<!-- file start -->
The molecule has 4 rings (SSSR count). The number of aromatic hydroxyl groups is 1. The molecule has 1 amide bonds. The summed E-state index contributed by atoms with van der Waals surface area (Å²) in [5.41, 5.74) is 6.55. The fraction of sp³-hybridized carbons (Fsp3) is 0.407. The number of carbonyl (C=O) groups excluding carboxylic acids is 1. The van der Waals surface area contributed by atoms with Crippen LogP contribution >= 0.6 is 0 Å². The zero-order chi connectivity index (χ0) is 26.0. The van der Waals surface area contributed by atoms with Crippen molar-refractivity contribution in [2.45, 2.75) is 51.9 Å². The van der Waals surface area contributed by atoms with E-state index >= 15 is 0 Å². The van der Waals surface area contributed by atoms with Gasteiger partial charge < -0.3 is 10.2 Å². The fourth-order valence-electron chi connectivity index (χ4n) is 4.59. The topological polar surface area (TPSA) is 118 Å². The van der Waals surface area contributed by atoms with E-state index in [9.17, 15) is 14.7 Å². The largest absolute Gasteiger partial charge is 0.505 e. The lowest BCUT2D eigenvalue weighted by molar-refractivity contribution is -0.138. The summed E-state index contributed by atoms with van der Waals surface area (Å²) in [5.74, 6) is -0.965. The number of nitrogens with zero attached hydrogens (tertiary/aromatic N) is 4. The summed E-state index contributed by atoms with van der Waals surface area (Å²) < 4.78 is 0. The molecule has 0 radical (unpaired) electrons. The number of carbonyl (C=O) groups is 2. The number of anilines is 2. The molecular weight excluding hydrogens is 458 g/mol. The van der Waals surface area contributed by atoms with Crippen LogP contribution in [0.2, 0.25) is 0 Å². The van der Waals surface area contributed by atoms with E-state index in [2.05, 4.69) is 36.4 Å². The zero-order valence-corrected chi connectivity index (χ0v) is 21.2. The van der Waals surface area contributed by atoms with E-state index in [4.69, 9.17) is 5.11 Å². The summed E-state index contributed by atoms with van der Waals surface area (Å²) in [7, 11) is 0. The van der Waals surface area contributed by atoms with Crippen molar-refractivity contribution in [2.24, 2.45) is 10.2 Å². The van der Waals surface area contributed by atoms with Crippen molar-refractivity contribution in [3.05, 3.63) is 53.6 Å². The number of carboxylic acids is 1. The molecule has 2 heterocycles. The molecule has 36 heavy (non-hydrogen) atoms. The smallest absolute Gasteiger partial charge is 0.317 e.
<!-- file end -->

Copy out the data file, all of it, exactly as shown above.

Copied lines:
The molecule has 4 rings (SSSR count). The number of aromatic hydroxyl groups is 1. The molecule has 1 amide bonds. The summed E-state index contributed by atoms with van der Waals surface area (Å²) in [5.41, 5.74) is 6.55. The fraction of sp³-hybridized carbons (Fsp3) is 0.407. The number of carbonyl (C=O) groups excluding carboxylic acids is 1. The van der Waals surface area contributed by atoms with Crippen LogP contribution >= 0.6 is 0 Å². The zero-order chi connectivity index (χ0) is 26.0. The van der Waals surface area contributed by atoms with Crippen molar-refractivity contribution in [2.45, 2.75) is 51.9 Å². The van der Waals surface area contributed by atoms with E-state index >= 15 is 0 Å². The van der Waals surface area contributed by atoms with Gasteiger partial charge < -0.3 is 10.2 Å². The fourth-order valence-electron chi connectivity index (χ4n) is 4.59. The topological polar surface area (TPSA) is 118 Å². The van der Waals surface area contributed by atoms with E-state index in [9.17, 15) is 14.7 Å². The largest absolute Gasteiger partial charge is 0.505 e. The lowest BCUT2D eigenvalue weighted by molar-refractivity contribution is -0.138. The summed E-state index contributed by atoms with van der Waals surface area (Å²) in [5.74, 6) is -0.965. The number of nitrogens with zero attached hydrogens (tertiary/aromatic N) is 4. The summed E-state index contributed by atoms with van der Waals surface area (Å²) < 4.78 is 0. The molecule has 0 radical (unpaired) electrons. The number of carbonyl (C=O) groups is 2. The number of anilines is 2. The molecular weight excluding hydrogens is 458 g/mol. The van der Waals surface area contributed by atoms with Crippen LogP contribution in [0.2, 0.25) is 0 Å². The van der Waals surface area contributed by atoms with E-state index in [2.05, 4.69) is 36.4 Å². The zero-order valence-corrected chi connectivity index (χ0v) is 21.2. The van der Waals surface area contributed by atoms with E-state index in [4.69, 9.17) is 5.11 Å². The summed E-state index contributed by atoms with van der Waals surface area (Å²) in [7, 11) is 0. The van der Waals surface area contributed by atoms with Crippen molar-refractivity contribution in [2.24, 2.45) is 10.2 Å². The van der Waals surface area contributed by atoms with Crippen molar-refractivity contribution in [3.05, 3.63) is 53.6 Å². The number of carboxylic acids is 1. The molecule has 2 heterocycles. The molecule has 36 heavy (non-hydrogen) atoms. The smallest absolute Gasteiger partial charge is 0.317 e.